Mounted at either side of the frame-work are cat-walks H which are supported from the pipes 29 and 2| by brackets 18. Each of the diagonal leg portions of the brackets 18 at the offshore ends of the dock may be made in two pieces connected by a turnbuckle or other suitable adjusting means; and the upper piece of each such diagonal leg or brace may be pivotally connected at its upper end to the horizontal leg of the bracket, which the lower piece of each such diagonal leg may be connected at its lower end to the related pipe 25; Thus, adjustment of the offshore brackets 78 may be made to maintain the catwalks horizontal upon vertical adjustment of the offshore legs of the clock.
The dock and hoist of the present invention is adapted to be rolled into the water at the beginning of the boating season. It is rolled a sufficient distance off shore so that the depth of water l/V will be sufi'icient to permit the boat with which it is to be used to glide over the cross bar 23 without hitting it so that the boat can move freely in or out of the dock. The turnbuckles 28 are then adjusted to adjust the height of the off shore end of the dock to conform to the slope S of the river or lake bottom and to level up horizontally the shafts 56, 5'5 and other normally horizontal parts of the dock. The legs 19 which are pivoted to the undersides of the cat-walks H are then lowered to aid the brackets 18 to support these cat-walks. These legs are pointed at their lower ends to seat in the river or lake bottom.
At the end of each days use the boat can be drawn out of the water and stored clear of the water overnight. The ends of the dock are completely open except for the cross pipes 23 and 3|, and the cross pipes I l and 43. If any painting or other repairs have to be made to the boat, this can readily be done, with the boat out of the water, by using the cat-walks Tl. At the. end of the season, the hoist is rolled out of the water on shore and the boat can be taken off and placed in storage.
While the invention has been described in connection with a mobile dock, certain features of the invention are capable of use in connection with stationary docks or boat-houses. Thus, pairs of drums and collars of the type described may be used on a hoisting shaft in a conventional boat-house ora conventional type hoist for raising or lowering a boat. The pair of sliding collars will maintain the boat level durto which the invention pertains and as may be,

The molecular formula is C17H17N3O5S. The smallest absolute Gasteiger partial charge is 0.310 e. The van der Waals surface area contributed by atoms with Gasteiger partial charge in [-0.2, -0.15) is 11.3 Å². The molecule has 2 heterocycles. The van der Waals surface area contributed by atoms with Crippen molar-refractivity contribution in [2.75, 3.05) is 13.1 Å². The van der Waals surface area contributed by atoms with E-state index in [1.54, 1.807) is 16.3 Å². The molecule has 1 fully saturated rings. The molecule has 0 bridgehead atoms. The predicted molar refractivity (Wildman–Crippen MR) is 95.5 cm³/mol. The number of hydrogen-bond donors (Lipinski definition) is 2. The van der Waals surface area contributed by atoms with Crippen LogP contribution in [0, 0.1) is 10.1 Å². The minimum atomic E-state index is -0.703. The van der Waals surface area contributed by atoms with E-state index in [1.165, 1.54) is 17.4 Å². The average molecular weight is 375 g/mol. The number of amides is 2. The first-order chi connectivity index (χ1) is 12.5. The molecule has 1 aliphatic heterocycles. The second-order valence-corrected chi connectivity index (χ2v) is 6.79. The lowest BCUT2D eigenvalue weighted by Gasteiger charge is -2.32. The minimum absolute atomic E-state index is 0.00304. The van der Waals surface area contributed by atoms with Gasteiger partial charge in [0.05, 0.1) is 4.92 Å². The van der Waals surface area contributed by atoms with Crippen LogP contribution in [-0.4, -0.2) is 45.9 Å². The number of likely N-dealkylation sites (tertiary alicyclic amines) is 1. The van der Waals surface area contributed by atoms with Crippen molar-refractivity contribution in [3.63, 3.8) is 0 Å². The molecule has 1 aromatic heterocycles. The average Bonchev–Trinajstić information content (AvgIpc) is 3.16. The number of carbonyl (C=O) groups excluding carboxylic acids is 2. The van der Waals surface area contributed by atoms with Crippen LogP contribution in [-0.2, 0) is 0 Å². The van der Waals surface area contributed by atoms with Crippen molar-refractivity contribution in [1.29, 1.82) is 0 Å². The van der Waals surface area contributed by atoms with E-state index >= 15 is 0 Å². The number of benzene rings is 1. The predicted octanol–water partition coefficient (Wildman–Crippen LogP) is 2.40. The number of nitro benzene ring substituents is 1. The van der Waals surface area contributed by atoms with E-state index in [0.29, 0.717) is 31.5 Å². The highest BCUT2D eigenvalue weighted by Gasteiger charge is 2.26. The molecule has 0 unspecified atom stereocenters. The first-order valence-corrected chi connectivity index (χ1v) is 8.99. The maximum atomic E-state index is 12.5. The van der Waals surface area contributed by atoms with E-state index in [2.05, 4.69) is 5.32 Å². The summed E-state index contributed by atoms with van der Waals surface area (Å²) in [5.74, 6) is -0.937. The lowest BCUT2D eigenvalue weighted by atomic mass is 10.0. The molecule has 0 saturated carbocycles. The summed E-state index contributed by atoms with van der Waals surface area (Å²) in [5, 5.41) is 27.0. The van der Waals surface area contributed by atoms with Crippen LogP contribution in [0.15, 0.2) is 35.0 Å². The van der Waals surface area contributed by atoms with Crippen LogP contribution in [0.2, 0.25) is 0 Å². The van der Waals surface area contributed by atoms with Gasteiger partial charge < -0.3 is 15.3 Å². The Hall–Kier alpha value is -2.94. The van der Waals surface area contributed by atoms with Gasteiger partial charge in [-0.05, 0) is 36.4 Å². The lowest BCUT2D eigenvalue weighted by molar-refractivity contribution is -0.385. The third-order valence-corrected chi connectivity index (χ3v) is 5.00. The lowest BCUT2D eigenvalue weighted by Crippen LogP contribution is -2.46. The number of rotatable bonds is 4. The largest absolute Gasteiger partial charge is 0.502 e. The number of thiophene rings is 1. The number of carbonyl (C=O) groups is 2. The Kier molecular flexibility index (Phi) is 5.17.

applied to the essential features hereinbefore' set forth and as fall within the scope of the invention or the limits of the appended claims.
Having thus described my invention, what I claim is:
1. A movable dock for temporary storage of a boat, comprising a framework open at both ends to permit a boat readily to be moved into or out of the dock between the sides of the framework, supporting means for the framework comprising two pairs of legs, one pair of legs being disposed at the forward end of the dock and the other pair of legs being disposed at the rear end of the dock, a wheel secured to the foot of each leg to permit rolling the dock into and out of the water, said forward pair of legs, at least, being vertically adjustable to compensate for the slope of the bottom on which the wheels rest, and hoisting mechanism mounted on the top of the frame including means attachable to a boat.
2. A movable dock for temporary storage of a boat, comprising a framework open at both ends to permit a boat readily to be moved into or out of the dock between the sides of the framework, two pairs of legs for supporting said framework, one pair of legs being disposed at the forward end of the dock and the other pair of legs being disposed at the rear end of the dock, a wheel secured to each leg at its lower end to permit rolling the dock into and out of water, each of the forward legs, at least, being vertically adjustable to compensate for the slope of the hottom on which the wheels rest, a shaft journalled in the upper part of said framework and extending longitudinally thereof, a pair of axiallyspaced drums fixedly secured to said shaft, a collar associated with each drum and slidably mounted on the shaft, a pair of cables, each of which is secured at one end to one drum and at its opposite end to the collar associated with that drum, a pulley block carried by each cable, means secured to the two pulley blocks for attachment to opposite ends of a boat, respectively, and means for rotating the shaft to raise or lower a boat.
ALTON H. JONES.
REFERENCES CITED The following references are of record in the file of this patent:
UNITED STATES PATENTS Number Name Date 193,259 Lewis et a1 July 17, 1877 720,998 Becker Feb. 17, 1903 1,550,114 Simpson Aug. 18, 1925 1,745,053 Romine Jan. 28, 1930 2,092,511 Henry Sept. 7, 1937 FOREIGN PATENTS Number Country Date 460,059 Germany May 21, 1928